https://www.apple.com/business/site/docs/iOS_Security_Guide.pdf. Google and Amazon produce similar documents. However, the proprietary cloud services offered by smaller providers stand in complete contrast to this, as “they are usually overwhelmed by the constant need to provide the requisite level of security for customer data, and will eventually be hacked sooner or later,” said Elgato and Eve founder Dr. Markus Fest.
Smart home approach driven by data and products
Each of the three giants has a completely different business model: Google’s business is data, Amazon is an e-commerce platform, and Apple sells devices alongside services. Anyone who uses a smart assistant from one of the first two companies mentioned above should be clear that their data will become a product. It’s a legitimate business model as it offers customers considerable price benefits – take smart speakers, for instance, which can now be picked up for practically nothing. Among others, Amazon is also hungry for more – it additionally wants to know which TV channels the user selects manually via their remote control instead of asking Alexa. Between these data-driven approaches and Apple’s model of selling products lie many smaller vendors where both these approaches overlap. Scenarios include those where the customer pays for a smart heating controller, only for the vendor to go accessing the customer’s heating data. In this respect, Eve’s clear positioning is like no other brand in the market: fantastic products, incredible privacy and maximum security.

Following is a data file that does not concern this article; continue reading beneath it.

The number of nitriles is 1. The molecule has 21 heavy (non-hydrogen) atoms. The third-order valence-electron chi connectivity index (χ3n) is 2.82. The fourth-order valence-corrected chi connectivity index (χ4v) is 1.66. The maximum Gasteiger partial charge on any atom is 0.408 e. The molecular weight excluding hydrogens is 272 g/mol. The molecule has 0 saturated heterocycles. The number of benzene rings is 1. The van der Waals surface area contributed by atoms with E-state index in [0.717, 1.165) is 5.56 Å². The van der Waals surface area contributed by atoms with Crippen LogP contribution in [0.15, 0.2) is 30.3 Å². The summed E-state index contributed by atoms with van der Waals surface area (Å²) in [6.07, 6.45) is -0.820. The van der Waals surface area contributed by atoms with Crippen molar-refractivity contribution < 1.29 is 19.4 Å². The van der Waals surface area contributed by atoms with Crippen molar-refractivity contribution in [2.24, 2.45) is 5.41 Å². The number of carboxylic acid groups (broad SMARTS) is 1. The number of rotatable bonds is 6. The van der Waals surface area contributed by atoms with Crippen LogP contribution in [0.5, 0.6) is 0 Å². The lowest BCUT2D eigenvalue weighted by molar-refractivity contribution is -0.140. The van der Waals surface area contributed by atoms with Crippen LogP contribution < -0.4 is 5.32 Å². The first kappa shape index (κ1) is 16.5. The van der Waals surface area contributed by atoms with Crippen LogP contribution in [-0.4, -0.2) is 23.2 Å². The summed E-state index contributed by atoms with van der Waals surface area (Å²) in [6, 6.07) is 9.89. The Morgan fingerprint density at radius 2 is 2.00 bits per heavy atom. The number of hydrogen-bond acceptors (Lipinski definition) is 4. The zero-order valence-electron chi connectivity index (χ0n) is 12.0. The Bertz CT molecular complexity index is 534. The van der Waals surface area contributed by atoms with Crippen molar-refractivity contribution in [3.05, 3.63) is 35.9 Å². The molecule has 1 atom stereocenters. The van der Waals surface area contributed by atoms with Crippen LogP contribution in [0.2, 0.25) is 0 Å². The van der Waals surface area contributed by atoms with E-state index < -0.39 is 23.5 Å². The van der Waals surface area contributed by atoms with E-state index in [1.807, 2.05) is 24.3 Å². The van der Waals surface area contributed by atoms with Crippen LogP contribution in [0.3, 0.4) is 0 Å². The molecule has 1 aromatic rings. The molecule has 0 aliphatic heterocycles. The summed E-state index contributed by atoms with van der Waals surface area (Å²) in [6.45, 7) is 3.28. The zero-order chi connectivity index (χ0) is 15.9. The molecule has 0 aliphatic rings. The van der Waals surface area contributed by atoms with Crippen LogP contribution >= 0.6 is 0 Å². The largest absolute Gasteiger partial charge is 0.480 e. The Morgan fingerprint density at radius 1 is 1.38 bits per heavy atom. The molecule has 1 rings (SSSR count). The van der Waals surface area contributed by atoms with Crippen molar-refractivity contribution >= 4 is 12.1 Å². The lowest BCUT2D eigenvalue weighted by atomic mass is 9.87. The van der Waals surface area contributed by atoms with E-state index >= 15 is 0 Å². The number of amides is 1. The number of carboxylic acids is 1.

Eve Aqua is a slick piece of hardware with software that takes ease of use to the next level. This feature-packed solution is effortless to fit, and makes it a breeze to connect your irrigation system to your HomeKit home.
In our blogpost we’ll show you how you can make the most out of Eve Door & Window based on common usage scenarios.
Why doesn’t my Eve door and motion sensors not show up in my thread network?
Hello Dave! The current model of Eve Motion is not Thread enabled. On Eve Door & Window it depends on the model you use. Please check here: https://www.evehome.com/en/identify-your-eve-accessory